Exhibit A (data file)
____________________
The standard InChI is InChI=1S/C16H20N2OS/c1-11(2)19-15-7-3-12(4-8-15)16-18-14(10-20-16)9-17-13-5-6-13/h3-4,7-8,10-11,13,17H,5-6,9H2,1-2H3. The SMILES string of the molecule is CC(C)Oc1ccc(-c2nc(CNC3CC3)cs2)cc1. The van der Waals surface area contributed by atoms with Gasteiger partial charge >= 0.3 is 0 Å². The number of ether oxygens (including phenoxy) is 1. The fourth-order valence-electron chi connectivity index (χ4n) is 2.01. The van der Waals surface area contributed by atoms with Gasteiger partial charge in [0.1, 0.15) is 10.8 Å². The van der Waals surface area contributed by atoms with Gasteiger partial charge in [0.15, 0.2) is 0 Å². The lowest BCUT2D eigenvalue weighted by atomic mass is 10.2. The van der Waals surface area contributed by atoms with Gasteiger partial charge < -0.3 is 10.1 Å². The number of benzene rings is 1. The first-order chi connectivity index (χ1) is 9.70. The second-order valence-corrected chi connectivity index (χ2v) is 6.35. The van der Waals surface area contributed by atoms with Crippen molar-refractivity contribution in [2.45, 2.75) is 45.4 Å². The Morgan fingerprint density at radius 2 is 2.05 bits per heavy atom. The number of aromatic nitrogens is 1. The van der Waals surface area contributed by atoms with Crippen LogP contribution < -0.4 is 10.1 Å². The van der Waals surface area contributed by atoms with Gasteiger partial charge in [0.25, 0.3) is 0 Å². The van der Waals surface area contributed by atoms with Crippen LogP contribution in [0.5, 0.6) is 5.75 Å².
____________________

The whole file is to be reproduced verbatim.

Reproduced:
The standard InChI is InChI=1S/C16H20N2OS/c1-11(2)19-15-7-3-12(4-8-15)16-18-14(10-20-16)9-17-13-5-6-13/h3-4,7-8,10-11,13,17H,5-6,9H2,1-2H3. The SMILES string of the molecule is CC(C)Oc1ccc(-c2nc(CNC3CC3)cs2)cc1. The van der Waals surface area contributed by atoms with Gasteiger partial charge >= 0.3 is 0 Å². The number of ether oxygens (including phenoxy) is 1. The fourth-order valence-electron chi connectivity index (χ4n) is 2.01. The van der Waals surface area contributed by atoms with Gasteiger partial charge in [0.1, 0.15) is 10.8 Å². The van der Waals surface area contributed by atoms with Gasteiger partial charge in [0.15, 0.2) is 0 Å². The lowest BCUT2D eigenvalue weighted by atomic mass is 10.2. The van der Waals surface area contributed by atoms with Gasteiger partial charge < -0.3 is 10.1 Å². The number of benzene rings is 1. The first-order chi connectivity index (χ1) is 9.70. The second-order valence-corrected chi connectivity index (χ2v) is 6.35. The van der Waals surface area contributed by atoms with Crippen molar-refractivity contribution in [2.45, 2.75) is 45.4 Å². The Morgan fingerprint density at radius 2 is 2.05 bits per heavy atom. The number of aromatic nitrogens is 1. The van der Waals surface area contributed by atoms with Crippen LogP contribution < -0.4 is 10.1 Å². The van der Waals surface area contributed by atoms with Gasteiger partial charge in [0.25, 0.3) is 0 Å². The van der Waals surface area contributed by atoms with Crippen LogP contribution in [0.5, 0.6) is 5.75 Å².